As we work together with him, we urge you also not to accept the grace of God in vain. For he says, “At an acceptable time I have listened to you, and on a day of salvation I have helped you.” See, now is the acceptable time; see, now is the day of salvation!” (II Corinthians 6:1 – 2)

In this second letter to the believers in Corinth Paul is pulling out all the stops to get through to his audience. My sense is that Corinth was not an easy place to be a believer in the Lord God and Jesus Christ. So many competing ideas and streams of thought abounded in Corinth, one of the places where Greek philosophy sparred with other religions. Paul wanted to be sure that his ministry was clear and straightforward. But in the same vein, I wanted to be sure the believers of Corinth understood his fervor and extremes he would go for the faith.

“We are putting no obstacle in anyone’s way, so that no fault may be found with our ministry, but as servants of God we have commended ourselves in every way: through great endurance, in afflictions, hardships, calamities, beatings, imprisonments, riots, labors, sleepless nights, hunger; by purity, knowledge, patience, kindness, holiness of spirit, genuine love, truthful speech, and the power of God; with the weapons of righteousness for the right hand and for the left; in honor and dishonor, in ill repute and good repute. We are treated as impostors, and yet are true; as unknown, and yet are well known; as dying, and see–we are alive; as punished, and yet not killed; as sorrowful, yet always rejoicing; as poor, yet making many rich; as having nothing, and yet possessing everything.” (Verses 3 – 10)

I have to wonder if stories about Paul, exaggerations and false telling, had reached Corinth. It also seems as if Paul is feeling the sincerity and truth of the gospel he preaches rests on his own sincerity and honesty. I am remembering Paul’s teaching/writing in other places where he talks about the gospel as foolishness compared to human wisdom. And that Divine uses such “foolishness” to counter the wisdom that humanity clings to but will not save them.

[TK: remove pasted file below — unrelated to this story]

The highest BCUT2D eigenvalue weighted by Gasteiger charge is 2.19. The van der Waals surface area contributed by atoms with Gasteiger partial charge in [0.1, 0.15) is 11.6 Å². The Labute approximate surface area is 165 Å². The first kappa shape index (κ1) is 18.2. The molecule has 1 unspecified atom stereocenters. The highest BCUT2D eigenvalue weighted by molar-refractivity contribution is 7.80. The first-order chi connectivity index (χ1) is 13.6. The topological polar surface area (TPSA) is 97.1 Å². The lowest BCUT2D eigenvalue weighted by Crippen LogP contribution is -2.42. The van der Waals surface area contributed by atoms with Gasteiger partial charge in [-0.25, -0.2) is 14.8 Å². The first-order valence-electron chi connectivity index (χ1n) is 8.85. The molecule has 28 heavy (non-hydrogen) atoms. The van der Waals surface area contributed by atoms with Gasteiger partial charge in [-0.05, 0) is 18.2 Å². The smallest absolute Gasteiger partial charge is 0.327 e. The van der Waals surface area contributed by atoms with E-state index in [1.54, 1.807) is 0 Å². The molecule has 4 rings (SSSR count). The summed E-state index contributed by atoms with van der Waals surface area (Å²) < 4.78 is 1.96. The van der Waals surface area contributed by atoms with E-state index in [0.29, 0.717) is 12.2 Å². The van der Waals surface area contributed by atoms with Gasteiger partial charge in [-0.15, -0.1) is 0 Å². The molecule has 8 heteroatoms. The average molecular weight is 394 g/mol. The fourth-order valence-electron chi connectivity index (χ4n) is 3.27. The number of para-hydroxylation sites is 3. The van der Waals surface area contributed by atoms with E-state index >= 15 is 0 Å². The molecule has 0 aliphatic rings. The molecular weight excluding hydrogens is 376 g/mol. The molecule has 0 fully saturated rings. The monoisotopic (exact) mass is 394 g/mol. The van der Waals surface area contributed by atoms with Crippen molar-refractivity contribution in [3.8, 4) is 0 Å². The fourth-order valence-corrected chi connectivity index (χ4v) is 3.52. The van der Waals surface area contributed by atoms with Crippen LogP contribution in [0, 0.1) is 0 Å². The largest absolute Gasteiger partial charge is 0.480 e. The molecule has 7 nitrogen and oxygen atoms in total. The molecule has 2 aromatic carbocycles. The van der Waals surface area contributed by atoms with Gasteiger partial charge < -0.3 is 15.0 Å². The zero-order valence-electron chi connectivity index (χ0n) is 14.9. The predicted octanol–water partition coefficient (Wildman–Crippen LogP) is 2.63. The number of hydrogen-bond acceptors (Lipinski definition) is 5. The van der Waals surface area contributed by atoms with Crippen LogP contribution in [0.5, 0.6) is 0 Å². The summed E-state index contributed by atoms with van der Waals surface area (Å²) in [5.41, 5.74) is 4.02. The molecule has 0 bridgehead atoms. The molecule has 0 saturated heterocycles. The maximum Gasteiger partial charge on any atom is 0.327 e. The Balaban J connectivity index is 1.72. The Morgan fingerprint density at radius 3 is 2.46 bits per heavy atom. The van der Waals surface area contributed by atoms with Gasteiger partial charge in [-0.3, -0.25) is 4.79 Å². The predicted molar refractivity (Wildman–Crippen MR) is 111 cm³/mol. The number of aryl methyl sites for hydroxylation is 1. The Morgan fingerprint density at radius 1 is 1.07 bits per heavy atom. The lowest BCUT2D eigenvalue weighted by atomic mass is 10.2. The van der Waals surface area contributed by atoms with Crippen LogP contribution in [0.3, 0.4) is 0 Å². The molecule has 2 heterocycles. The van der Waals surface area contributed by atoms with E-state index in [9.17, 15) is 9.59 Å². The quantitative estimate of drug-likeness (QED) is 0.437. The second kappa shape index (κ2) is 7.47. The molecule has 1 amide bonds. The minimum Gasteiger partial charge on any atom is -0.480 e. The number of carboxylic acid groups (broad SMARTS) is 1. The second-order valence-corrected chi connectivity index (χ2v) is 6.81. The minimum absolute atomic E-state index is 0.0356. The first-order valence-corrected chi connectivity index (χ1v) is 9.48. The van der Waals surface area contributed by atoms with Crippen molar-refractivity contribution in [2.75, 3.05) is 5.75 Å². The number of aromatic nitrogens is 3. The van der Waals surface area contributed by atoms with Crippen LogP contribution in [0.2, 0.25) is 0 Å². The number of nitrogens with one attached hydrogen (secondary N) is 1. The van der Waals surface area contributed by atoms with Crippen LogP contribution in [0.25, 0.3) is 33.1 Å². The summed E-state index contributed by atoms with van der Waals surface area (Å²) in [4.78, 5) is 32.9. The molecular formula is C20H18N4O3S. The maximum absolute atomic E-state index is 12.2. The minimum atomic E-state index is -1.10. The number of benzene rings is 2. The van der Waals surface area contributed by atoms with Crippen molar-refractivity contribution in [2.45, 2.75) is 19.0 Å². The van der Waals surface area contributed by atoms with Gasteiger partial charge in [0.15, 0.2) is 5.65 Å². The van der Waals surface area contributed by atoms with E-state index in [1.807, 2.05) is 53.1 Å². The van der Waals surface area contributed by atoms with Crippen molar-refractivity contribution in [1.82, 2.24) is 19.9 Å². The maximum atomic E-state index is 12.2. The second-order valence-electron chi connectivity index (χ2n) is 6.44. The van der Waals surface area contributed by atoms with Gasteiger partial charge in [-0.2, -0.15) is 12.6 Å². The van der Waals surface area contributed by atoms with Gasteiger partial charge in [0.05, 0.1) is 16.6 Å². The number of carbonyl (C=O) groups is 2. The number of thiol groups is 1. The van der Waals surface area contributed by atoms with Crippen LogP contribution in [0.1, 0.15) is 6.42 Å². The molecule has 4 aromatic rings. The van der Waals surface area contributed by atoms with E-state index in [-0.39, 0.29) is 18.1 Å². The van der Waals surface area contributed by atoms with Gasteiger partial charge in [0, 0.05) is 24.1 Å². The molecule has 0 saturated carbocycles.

“We have spoken frankly to you Corinthians; our heart is wide open to you. There is no restriction in our affections, but only in yours. In return–I speak as to children–open wide your hearts also.” (Verses 11 – 13)

And Paul does want them to be saved. You can tell that he is worried about them. And perhaps worried that their reluctance to come to faith will give opportunity for more “worldly” and “secular” issues to displace and supplant the gospel that Paul had preached.

Yet, beloved reader, I also get the sense that if Paul is resorting to defending the message he preached with his personal suffering for faith – this faith may not take root as it should in Corinth. We hear stories of missionaries and leaders going to extraordinary lengths to deliver the gospel. But if the listeners of the gospel do not take it into themselves as their personal credo, this precious faith will not take root.

I am not faulting Paul, nor do I feel he made any missteps in his preaching and teaching. It is just a simple fact that some will not take to the Christian faith through the traditional mode of preaching and teaching.

There was a boy (actually he was between adolescence and adulthood) I knew in high school. He was a staunch atheist. I did not think he would ever come to faith. A youth group in the area was putting on a debate as part of their activities; a debate where one side argued for faith and the other side argued for atheism. The point was to strengthen the youth’s faith against naysayers. Well, this boy/young man was asked to coach the non-faith side, and he did. But when he saw/heard his “proofs” disproved, he came to faith. An amazing story! I think Paul would be pleased!